Last year, The Walking Dead strained the patience of fans with one ratings gimmick after another. First, there was the incredulous dumpster incident where Glenn survived (because zombies never go for the face?), then there was Daryl getting shot with his own crossbow. And finally, the coup de grâce, the cliffhanger of “Who did Negan kill?” that gave audiences 202 days to both speculate on the victim’s identity and become desensitized to the inevitability. Things became so dire that HitFix’s own Alan Sepinwall washed his hands of the show completely.
WARNING: SPOILERS FROM SEASON 7 OF THE WALKING DEAD BEYOND THIS POINT.
I was still tentatively on board. The Walking Dead has pulled itself out of bad decisions in the past and after sinking six years into this relationship, I wasn’t willing to walk away just yet. Until after the Season 7 premiere. Now it’s official. I’m breaking up with The Walking Dead.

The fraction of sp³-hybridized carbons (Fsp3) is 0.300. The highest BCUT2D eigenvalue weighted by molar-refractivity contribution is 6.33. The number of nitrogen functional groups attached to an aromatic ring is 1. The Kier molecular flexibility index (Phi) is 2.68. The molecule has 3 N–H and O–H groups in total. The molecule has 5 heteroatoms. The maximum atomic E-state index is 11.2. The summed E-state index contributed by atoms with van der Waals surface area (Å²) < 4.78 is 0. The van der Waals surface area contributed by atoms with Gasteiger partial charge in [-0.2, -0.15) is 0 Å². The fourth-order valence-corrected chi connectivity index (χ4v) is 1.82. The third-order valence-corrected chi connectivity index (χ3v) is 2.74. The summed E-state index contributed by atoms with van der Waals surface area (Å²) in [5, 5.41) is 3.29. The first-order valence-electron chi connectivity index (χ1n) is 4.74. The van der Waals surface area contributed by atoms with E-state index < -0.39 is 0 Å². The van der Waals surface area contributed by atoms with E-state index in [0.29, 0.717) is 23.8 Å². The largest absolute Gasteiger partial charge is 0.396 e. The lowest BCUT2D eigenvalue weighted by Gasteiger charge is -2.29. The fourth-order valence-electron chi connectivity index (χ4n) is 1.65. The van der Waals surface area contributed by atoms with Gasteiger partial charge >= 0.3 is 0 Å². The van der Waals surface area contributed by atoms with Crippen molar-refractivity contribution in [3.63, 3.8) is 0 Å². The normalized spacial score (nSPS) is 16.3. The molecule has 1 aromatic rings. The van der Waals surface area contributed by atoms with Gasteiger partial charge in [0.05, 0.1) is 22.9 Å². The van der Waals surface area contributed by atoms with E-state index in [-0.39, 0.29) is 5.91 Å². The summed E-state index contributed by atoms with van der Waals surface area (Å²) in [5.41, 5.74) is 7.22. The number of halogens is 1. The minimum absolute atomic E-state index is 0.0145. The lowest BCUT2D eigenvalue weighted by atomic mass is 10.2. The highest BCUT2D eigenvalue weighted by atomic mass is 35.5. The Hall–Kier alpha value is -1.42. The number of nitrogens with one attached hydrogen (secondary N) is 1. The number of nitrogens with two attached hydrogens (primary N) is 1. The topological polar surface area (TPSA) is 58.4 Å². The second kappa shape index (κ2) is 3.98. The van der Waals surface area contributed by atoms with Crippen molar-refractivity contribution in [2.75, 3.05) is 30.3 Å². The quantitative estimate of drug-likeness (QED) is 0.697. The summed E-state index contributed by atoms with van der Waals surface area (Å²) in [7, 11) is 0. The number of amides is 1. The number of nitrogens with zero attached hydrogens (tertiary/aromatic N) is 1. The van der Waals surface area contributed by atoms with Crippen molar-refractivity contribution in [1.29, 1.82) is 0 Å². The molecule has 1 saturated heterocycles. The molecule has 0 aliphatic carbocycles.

On its face, Negan’s (Jeffrey Dean Morgan) true introduction to the series should’ve worked. Part of the appeal of the show has always been the effects. The zombies have always been a make-up marvel and watching their decomposition over the seasons has been captivating. Past character deaths have been gruesome; Noah (Taylor James Williams) and Lori (Sarah Wayne Callies) immediately spring to mind. Beating Abraham (Michael Cudlitz) and Glenn (Steven Yeun) to a mushy pulp on-camera is beyond the pale, but in a show of increasing violence, not unexpected. So at first I thought maybe it was the six-month hiatus between swings of Lucille that kept me from feeling emotionally invested in their death scene. Even the alternate-reality fantasy where everyone was happy and eating Thanksgiving dinner — clearly intended to tug at fan heartstrings — left me feeling numb and…dare I say it…bored.